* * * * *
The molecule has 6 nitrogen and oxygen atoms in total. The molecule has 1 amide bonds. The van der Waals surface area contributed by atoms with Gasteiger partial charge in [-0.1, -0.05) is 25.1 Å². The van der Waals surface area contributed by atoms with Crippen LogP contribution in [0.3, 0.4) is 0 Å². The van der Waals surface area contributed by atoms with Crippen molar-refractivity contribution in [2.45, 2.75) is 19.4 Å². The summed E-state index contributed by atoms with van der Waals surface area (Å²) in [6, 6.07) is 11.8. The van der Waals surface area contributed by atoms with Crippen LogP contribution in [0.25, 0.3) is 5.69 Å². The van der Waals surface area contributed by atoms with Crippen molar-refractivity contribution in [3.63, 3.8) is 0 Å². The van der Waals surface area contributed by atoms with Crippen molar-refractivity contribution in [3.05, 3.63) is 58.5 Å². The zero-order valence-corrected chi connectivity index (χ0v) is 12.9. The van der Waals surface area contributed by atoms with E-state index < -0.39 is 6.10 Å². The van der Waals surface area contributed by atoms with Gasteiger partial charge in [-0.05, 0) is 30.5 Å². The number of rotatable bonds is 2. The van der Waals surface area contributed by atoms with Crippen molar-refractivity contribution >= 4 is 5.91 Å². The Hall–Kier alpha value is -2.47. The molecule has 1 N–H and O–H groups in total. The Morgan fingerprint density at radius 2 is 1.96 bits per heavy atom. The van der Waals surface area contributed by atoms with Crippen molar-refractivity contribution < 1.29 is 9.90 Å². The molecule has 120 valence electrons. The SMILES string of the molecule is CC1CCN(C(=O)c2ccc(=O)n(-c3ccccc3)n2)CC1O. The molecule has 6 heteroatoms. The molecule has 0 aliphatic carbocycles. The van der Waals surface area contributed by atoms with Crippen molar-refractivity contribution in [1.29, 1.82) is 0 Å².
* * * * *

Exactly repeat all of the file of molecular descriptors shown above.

The molecule has 6 nitrogen and oxygen atoms in total. The molecule has 1 amide bonds. The van der Waals surface area contributed by atoms with Gasteiger partial charge in [-0.1, -0.05) is 25.1 Å². The van der Waals surface area contributed by atoms with Crippen LogP contribution in [0.3, 0.4) is 0 Å². The van der Waals surface area contributed by atoms with Crippen molar-refractivity contribution in [2.45, 2.75) is 19.4 Å². The summed E-state index contributed by atoms with van der Waals surface area (Å²) in [6, 6.07) is 11.8. The van der Waals surface area contributed by atoms with Crippen LogP contribution in [0.25, 0.3) is 5.69 Å². The van der Waals surface area contributed by atoms with Crippen molar-refractivity contribution in [3.63, 3.8) is 0 Å². The van der Waals surface area contributed by atoms with Crippen molar-refractivity contribution in [3.05, 3.63) is 58.5 Å². The zero-order valence-corrected chi connectivity index (χ0v) is 12.9. The van der Waals surface area contributed by atoms with E-state index < -0.39 is 6.10 Å². The van der Waals surface area contributed by atoms with Gasteiger partial charge in [-0.05, 0) is 30.5 Å². The number of rotatable bonds is 2. The van der Waals surface area contributed by atoms with Crippen molar-refractivity contribution >= 4 is 5.91 Å². The Hall–Kier alpha value is -2.47. The molecule has 1 N–H and O–H groups in total. The Morgan fingerprint density at radius 2 is 1.96 bits per heavy atom. The van der Waals surface area contributed by atoms with Crippen molar-refractivity contribution < 1.29 is 9.90 Å². The molecule has 120 valence electrons. The SMILES string of the molecule is CC1CCN(C(=O)c2ccc(=O)n(-c3ccccc3)n2)CC1O. The molecule has 6 heteroatoms. The molecule has 0 aliphatic carbocycles. The van der Waals surface area contributed by atoms with Crippen molar-refractivity contribution in [1.29, 1.82) is 0 Å².